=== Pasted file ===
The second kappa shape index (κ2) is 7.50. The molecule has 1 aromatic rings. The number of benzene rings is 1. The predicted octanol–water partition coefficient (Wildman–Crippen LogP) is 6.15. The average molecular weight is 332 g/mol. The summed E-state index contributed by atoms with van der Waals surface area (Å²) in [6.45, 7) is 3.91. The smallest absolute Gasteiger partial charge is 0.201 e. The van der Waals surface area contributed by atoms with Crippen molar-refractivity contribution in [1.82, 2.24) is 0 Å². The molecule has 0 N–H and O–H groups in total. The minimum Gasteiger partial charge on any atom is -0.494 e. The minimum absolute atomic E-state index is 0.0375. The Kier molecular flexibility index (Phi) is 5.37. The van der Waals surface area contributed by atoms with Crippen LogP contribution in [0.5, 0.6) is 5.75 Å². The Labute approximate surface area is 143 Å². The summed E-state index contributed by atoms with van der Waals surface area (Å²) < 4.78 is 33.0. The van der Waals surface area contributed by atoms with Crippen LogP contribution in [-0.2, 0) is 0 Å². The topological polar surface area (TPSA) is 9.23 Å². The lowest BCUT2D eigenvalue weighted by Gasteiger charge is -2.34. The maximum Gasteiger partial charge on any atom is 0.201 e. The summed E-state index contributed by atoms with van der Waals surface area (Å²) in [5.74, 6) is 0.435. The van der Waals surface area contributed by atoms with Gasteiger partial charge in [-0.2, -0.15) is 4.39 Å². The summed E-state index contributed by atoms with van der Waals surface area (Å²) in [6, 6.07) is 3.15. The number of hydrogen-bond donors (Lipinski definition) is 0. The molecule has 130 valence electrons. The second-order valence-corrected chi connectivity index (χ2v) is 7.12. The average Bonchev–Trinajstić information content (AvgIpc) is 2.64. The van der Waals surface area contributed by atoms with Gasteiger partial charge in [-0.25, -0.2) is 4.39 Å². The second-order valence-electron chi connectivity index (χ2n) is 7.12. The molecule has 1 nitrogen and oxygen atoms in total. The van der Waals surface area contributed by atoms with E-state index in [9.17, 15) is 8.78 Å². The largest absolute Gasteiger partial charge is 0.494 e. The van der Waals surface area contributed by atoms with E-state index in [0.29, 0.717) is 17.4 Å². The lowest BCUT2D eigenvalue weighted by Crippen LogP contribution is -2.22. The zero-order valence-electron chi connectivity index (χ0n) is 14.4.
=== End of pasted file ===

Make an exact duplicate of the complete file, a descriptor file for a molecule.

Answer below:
The second kappa shape index (κ2) is 7.50. The molecule has 1 aromatic rings. The number of benzene rings is 1. The predicted octanol–water partition coefficient (Wildman–Crippen LogP) is 6.15. The average molecular weight is 332 g/mol. The summed E-state index contributed by atoms with van der Waals surface area (Å²) in [6.45, 7) is 3.91. The smallest absolute Gasteiger partial charge is 0.201 e. The van der Waals surface area contributed by atoms with Crippen molar-refractivity contribution in [1.82, 2.24) is 0 Å². The molecule has 0 N–H and O–H groups in total. The minimum Gasteiger partial charge on any atom is -0.494 e. The minimum absolute atomic E-state index is 0.0375. The Kier molecular flexibility index (Phi) is 5.37. The van der Waals surface area contributed by atoms with Crippen LogP contribution in [0.5, 0.6) is 5.75 Å². The Labute approximate surface area is 143 Å². The summed E-state index contributed by atoms with van der Waals surface area (Å²) < 4.78 is 33.0. The van der Waals surface area contributed by atoms with Crippen LogP contribution in [-0.2, 0) is 0 Å². The topological polar surface area (TPSA) is 9.23 Å². The lowest BCUT2D eigenvalue weighted by Gasteiger charge is -2.34. The maximum Gasteiger partial charge on any atom is 0.201 e. The summed E-state index contributed by atoms with van der Waals surface area (Å²) in [5.74, 6) is 0.435. The van der Waals surface area contributed by atoms with Gasteiger partial charge in [-0.2, -0.15) is 4.39 Å². The summed E-state index contributed by atoms with van der Waals surface area (Å²) in [6, 6.07) is 3.15. The number of hydrogen-bond donors (Lipinski definition) is 0. The molecule has 130 valence electrons. The second-order valence-corrected chi connectivity index (χ2v) is 7.12. The average Bonchev–Trinajstić information content (AvgIpc) is 2.64. The van der Waals surface area contributed by atoms with Gasteiger partial charge in [-0.25, -0.2) is 4.39 Å². The second-order valence-electron chi connectivity index (χ2n) is 7.12. The molecule has 1 nitrogen and oxygen atoms in total. The van der Waals surface area contributed by atoms with E-state index in [9.17, 15) is 8.78 Å². The largest absolute Gasteiger partial charge is 0.494 e. The van der Waals surface area contributed by atoms with E-state index in [0.29, 0.717) is 17.4 Å². The lowest BCUT2D eigenvalue weighted by Crippen LogP contribution is -2.22. The zero-order valence-electron chi connectivity index (χ0n) is 14.4.